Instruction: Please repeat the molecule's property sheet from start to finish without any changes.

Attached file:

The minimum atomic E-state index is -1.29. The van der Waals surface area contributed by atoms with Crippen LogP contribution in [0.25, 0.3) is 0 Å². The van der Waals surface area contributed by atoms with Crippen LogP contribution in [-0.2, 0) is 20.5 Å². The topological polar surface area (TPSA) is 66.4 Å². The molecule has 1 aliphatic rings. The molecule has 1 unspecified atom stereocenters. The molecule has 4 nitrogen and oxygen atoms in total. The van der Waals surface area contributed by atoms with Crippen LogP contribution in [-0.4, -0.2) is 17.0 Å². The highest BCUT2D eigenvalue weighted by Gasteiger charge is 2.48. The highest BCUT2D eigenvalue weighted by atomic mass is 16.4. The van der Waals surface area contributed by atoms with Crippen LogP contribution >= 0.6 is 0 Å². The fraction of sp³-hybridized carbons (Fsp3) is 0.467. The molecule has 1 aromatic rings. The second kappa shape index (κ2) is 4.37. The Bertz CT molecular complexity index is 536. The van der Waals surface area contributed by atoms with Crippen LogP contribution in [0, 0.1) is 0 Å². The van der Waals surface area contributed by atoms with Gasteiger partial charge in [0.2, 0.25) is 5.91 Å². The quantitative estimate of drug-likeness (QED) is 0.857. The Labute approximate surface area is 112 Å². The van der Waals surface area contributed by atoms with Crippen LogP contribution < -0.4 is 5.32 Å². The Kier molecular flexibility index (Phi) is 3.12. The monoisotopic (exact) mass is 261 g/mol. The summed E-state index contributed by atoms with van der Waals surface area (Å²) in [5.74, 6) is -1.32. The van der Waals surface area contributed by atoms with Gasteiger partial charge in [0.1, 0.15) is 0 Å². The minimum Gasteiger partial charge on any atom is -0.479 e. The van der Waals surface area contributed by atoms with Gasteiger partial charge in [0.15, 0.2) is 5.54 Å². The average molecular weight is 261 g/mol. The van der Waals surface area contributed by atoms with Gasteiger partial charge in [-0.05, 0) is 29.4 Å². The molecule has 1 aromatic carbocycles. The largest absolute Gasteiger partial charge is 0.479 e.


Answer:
The minimum atomic E-state index is -1.29. The van der Waals surface area contributed by atoms with Crippen LogP contribution in [0.25, 0.3) is 0 Å². The van der Waals surface area contributed by atoms with Crippen LogP contribution in [-0.2, 0) is 20.5 Å². The topological polar surface area (TPSA) is 66.4 Å². The molecule has 1 aliphatic rings. The molecule has 1 unspecified atom stereocenters. The molecule has 4 nitrogen and oxygen atoms in total. The van der Waals surface area contributed by atoms with Crippen LogP contribution in [-0.4, -0.2) is 17.0 Å². The highest BCUT2D eigenvalue weighted by Gasteiger charge is 2.48. The highest BCUT2D eigenvalue weighted by atomic mass is 16.4. The van der Waals surface area contributed by atoms with Crippen LogP contribution >= 0.6 is 0 Å². The fraction of sp³-hybridized carbons (Fsp3) is 0.467. The molecule has 1 aromatic rings. The second kappa shape index (κ2) is 4.37. The Bertz CT molecular complexity index is 536. The van der Waals surface area contributed by atoms with Crippen LogP contribution in [0, 0.1) is 0 Å². The van der Waals surface area contributed by atoms with Gasteiger partial charge in [0.2, 0.25) is 5.91 Å². The quantitative estimate of drug-likeness (QED) is 0.857. The Labute approximate surface area is 112 Å². The van der Waals surface area contributed by atoms with Crippen LogP contribution < -0.4 is 5.32 Å². The Kier molecular flexibility index (Phi) is 3.12. The monoisotopic (exact) mass is 261 g/mol. The summed E-state index contributed by atoms with van der Waals surface area (Å²) in [5.74, 6) is -1.32. The van der Waals surface area contributed by atoms with Gasteiger partial charge in [0.1, 0.15) is 0 Å². The minimum Gasteiger partial charge on any atom is -0.479 e. The van der Waals surface area contributed by atoms with Gasteiger partial charge in [0.15, 0.2) is 5.54 Å². The average molecular weight is 261 g/mol. The van der Waals surface area contributed by atoms with Gasteiger partial charge in [-0.05, 0) is 29.4 Å². The molecule has 1 aromatic carbocycles. The largest absolute Gasteiger partial charge is 0.479 e.